Prosper L'Orange

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Prosper L'Orange
Born (1876-02-01)1 February 1876
Died 30 July 1939(1939-07-30) (aged 63)
Education Technical University of Berlin, Charlottenburg, Berlin
Engineering career
Engineering discipline Automotive engineering
Employer(s) Gasmotoren-Fabrik Deutz AG
Benz & Cie.
Significant projects diesel engine precombustion chamber

Prosper L'Orange (born 1 February 1876, Beirut; died 30 July 1939, Stuttgart) was a German engineer and inventor who pioneered the precombustion chamber (or prechamber), which made possible high-speed diesel engines that did not require an air compressor, and enabled them to be built small enough for use in road vehicles.


L'Orange moved to Germany and studied engineering at the Technical University of Berlin in Charlottenburg, Berlin. After his studies he worked for Gasmotoren-Fabrik Deutz AG as a research engineer from 1904, and from 1906 as research director. In October 1908, L'Orange moved from Deutz to Benz & Cie. in Mannheim, where he became head of Stationary Engine Construction. From 1912, on he was also a member of the Board of Directors.

In 1909, while working at Benz, he patented a precombustion chamber (DRP 230517, 14 March 1909) which made possible compact, lightweight diesel engines.

L'Orange was director of the Motoren Werke Mannheim AG (MWM) from 1922, which was formed that year when Carl Benz split up the engine division of his company.

Precombustion chamber[edit]

The precombustion chamber patented in 1909 by L'Orange connects to the engine cylinder via a restricted passage, or burner. In operation, a narrow cone of fuel is sprayed down towards the burner by the single orifice injector nozzle. At this time the technology did not exist to manufacture nozzles with multiple orifices and diesels used high pressure air to spray the fuel directly into the cylinder. L'Orange also discovered that indirect injection diesel engines ran more smoothly and quietly than direct injection engines. Use of a precombustion chamber also reduced stress on the engine's structure, so that it could be made less heavy than a direct injection engine. However, indirect injection engines require higher compression ratios, about 20:1, to compensate for the greater surface to volume ratio causing more heat loss from the cylinder charge. They are also more difficult to start when cold, therefore the precombustion chambers are fitted with electrically heated glowplugs.[1]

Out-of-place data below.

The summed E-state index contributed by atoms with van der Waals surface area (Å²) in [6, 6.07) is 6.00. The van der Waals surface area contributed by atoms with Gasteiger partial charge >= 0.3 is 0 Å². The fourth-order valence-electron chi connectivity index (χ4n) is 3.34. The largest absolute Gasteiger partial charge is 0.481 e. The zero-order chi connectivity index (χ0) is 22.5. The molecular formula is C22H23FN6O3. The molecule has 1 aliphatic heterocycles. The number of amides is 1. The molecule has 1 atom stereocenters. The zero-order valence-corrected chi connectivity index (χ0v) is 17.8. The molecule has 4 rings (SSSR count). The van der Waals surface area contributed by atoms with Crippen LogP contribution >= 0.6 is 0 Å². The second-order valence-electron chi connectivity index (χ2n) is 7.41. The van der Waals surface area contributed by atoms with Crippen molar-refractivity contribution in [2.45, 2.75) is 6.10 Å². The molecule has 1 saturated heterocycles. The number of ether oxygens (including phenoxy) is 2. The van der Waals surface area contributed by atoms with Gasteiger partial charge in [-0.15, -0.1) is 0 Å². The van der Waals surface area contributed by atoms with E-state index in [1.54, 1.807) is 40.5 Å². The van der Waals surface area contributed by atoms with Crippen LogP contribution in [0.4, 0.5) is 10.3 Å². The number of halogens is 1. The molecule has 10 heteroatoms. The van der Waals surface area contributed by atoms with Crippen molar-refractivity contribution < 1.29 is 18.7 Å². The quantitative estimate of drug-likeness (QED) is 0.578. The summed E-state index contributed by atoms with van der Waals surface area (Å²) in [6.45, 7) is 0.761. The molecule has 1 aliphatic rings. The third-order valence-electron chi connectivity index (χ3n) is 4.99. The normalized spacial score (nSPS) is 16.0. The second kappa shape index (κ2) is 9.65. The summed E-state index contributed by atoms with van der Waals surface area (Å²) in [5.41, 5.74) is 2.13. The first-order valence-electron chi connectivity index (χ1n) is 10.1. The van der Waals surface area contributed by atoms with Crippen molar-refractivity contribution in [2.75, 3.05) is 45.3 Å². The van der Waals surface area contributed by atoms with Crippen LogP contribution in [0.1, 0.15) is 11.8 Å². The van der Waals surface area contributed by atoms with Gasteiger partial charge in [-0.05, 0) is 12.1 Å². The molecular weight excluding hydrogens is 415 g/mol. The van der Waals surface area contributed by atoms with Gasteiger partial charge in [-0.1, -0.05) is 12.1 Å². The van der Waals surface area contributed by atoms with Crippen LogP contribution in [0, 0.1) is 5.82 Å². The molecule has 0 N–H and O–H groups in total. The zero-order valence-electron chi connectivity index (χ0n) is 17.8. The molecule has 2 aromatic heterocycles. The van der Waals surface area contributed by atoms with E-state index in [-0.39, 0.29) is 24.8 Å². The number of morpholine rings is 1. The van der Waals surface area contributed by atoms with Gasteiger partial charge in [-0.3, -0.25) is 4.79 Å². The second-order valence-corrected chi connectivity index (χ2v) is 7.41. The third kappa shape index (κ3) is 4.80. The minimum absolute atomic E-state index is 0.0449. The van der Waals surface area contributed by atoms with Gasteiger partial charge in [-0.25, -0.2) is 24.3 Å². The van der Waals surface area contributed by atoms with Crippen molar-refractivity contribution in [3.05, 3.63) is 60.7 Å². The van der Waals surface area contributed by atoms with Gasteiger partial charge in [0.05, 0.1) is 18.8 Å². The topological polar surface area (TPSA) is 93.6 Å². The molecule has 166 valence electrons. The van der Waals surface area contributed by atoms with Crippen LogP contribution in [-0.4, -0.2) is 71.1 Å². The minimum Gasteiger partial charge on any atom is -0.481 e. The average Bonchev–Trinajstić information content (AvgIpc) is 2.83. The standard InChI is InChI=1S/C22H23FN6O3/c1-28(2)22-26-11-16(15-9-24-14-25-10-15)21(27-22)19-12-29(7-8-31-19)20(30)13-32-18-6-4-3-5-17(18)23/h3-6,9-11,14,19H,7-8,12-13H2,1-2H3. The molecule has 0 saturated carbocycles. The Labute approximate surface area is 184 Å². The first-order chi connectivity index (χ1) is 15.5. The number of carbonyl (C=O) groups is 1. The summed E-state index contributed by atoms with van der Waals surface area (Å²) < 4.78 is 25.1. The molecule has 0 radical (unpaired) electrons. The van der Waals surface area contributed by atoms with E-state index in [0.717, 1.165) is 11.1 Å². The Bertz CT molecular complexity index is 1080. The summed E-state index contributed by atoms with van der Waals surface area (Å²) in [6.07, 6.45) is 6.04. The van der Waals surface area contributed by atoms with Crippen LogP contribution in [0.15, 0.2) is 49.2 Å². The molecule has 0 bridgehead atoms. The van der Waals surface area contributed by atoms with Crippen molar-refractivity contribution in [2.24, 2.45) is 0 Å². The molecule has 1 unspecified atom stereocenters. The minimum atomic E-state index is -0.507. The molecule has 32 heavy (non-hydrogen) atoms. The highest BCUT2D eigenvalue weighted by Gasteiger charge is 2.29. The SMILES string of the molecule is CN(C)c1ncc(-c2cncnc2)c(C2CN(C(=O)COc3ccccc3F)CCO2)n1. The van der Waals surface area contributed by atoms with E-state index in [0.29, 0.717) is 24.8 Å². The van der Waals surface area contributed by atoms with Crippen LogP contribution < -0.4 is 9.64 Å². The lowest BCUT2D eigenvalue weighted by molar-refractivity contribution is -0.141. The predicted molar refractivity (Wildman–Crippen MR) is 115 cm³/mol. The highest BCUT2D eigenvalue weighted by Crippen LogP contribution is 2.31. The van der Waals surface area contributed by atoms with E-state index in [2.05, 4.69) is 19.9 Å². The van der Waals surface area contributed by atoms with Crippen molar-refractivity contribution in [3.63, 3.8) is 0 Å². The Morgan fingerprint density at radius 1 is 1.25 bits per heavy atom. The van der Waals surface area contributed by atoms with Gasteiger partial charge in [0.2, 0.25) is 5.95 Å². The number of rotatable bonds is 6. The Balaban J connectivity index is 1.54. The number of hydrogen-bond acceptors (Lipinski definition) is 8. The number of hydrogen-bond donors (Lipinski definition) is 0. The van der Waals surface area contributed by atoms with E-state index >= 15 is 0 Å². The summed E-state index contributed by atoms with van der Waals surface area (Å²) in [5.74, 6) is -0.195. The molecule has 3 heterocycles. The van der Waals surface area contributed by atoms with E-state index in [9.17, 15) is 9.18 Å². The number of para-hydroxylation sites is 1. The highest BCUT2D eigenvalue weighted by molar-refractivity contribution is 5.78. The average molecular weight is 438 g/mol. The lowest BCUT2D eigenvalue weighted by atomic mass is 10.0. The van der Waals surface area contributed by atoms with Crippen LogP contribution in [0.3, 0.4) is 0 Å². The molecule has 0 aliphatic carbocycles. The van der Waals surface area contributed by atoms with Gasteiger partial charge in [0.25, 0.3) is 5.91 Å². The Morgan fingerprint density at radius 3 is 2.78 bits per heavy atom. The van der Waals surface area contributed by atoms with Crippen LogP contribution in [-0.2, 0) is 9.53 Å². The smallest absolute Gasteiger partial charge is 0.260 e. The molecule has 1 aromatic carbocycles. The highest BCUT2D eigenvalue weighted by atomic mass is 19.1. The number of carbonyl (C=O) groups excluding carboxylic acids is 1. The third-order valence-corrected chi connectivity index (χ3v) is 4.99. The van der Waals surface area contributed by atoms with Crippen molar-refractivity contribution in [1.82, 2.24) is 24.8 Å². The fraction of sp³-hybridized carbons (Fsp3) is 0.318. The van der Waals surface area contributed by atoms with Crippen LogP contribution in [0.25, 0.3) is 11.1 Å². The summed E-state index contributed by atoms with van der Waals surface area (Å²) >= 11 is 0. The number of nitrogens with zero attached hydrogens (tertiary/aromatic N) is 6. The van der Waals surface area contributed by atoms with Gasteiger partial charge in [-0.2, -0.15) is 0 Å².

In September 1933, L'Orange's son Rudolf (1902–1958) founded Gebrüder L'Orange Motorzubehör GmbH, whose modern-day successor is L'Orange GmbH. The company's shares were bought from the L'Orange family in 1979 by ITT Automotive, and it was later bought by MTU München in 1985, and MTU Friedrichshafen in 1995, until finally becoming a member of the Tognum group in 2006. The company is still prominent in injection technology for large four-stroke-cycle engines. Besides diesel direct injection, it also supplies gasoline direct injection systems.

The fuel injection systems of the Daimler-Benz DB 605 aircraft engine (as used in the Messerschmitt Bf 109 WW2 fighter and manufactured postwar under licence by Svenska Flygmotor) were equipped with L'Orange fuel injectors fed by a Bosch injection pump.[2]

See also[edit]


  1. ^ Nunney, M.J. (2006). Light and Heavy Vehicle Technology. Butterworth-Heinemann. 97. ISBN 0-7506-8037-7. 
  2. ^ Wilkinson, Paul Howard (1948). Aircraft Engines of the World. P. H. Wilkinson. p.225. 

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